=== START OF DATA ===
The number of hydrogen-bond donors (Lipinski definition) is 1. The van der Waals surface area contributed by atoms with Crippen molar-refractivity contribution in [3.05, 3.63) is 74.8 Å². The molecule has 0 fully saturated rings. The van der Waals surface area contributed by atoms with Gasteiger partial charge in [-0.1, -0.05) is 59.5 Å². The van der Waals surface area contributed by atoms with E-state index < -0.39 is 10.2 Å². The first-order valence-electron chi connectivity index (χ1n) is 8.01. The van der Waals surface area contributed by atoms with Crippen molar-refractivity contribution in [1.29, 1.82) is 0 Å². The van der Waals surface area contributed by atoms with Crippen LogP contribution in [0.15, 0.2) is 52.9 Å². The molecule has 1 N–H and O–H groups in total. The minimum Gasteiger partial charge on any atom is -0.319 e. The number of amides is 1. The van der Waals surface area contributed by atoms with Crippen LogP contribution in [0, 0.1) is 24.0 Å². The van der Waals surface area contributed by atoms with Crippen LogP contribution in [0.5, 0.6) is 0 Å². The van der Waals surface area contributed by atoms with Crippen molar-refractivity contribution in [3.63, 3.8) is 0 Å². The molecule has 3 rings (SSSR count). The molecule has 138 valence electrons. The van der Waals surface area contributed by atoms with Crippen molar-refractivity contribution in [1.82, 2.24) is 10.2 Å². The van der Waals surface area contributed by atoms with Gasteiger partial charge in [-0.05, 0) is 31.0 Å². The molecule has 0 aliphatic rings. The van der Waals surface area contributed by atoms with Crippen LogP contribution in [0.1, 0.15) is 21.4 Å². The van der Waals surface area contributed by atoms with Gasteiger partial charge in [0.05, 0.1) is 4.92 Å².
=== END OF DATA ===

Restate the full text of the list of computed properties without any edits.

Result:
The number of hydrogen-bond donors (Lipinski definition) is 1. The van der Waals surface area contributed by atoms with Crippen molar-refractivity contribution in [3.05, 3.63) is 74.8 Å². The molecule has 0 fully saturated rings. The van der Waals surface area contributed by atoms with Gasteiger partial charge in [-0.1, -0.05) is 59.5 Å². The van der Waals surface area contributed by atoms with E-state index < -0.39 is 10.2 Å². The first-order valence-electron chi connectivity index (χ1n) is 8.01. The van der Waals surface area contributed by atoms with Crippen molar-refractivity contribution in [1.29, 1.82) is 0 Å². The van der Waals surface area contributed by atoms with Crippen LogP contribution in [0.15, 0.2) is 52.9 Å². The molecule has 1 N–H and O–H groups in total. The minimum Gasteiger partial charge on any atom is -0.319 e. The number of amides is 1. The van der Waals surface area contributed by atoms with Crippen LogP contribution in [0, 0.1) is 24.0 Å². The van der Waals surface area contributed by atoms with Crippen LogP contribution in [0.5, 0.6) is 0 Å². The van der Waals surface area contributed by atoms with Crippen molar-refractivity contribution in [3.63, 3.8) is 0 Å². The molecule has 3 rings (SSSR count). The molecule has 138 valence electrons. The van der Waals surface area contributed by atoms with Crippen molar-refractivity contribution in [1.82, 2.24) is 10.2 Å². The van der Waals surface area contributed by atoms with Gasteiger partial charge in [-0.05, 0) is 31.0 Å². The molecule has 0 aliphatic rings. The van der Waals surface area contributed by atoms with Crippen LogP contribution in [0.1, 0.15) is 21.4 Å². The van der Waals surface area contributed by atoms with Gasteiger partial charge in [0.05, 0.1) is 4.92 Å².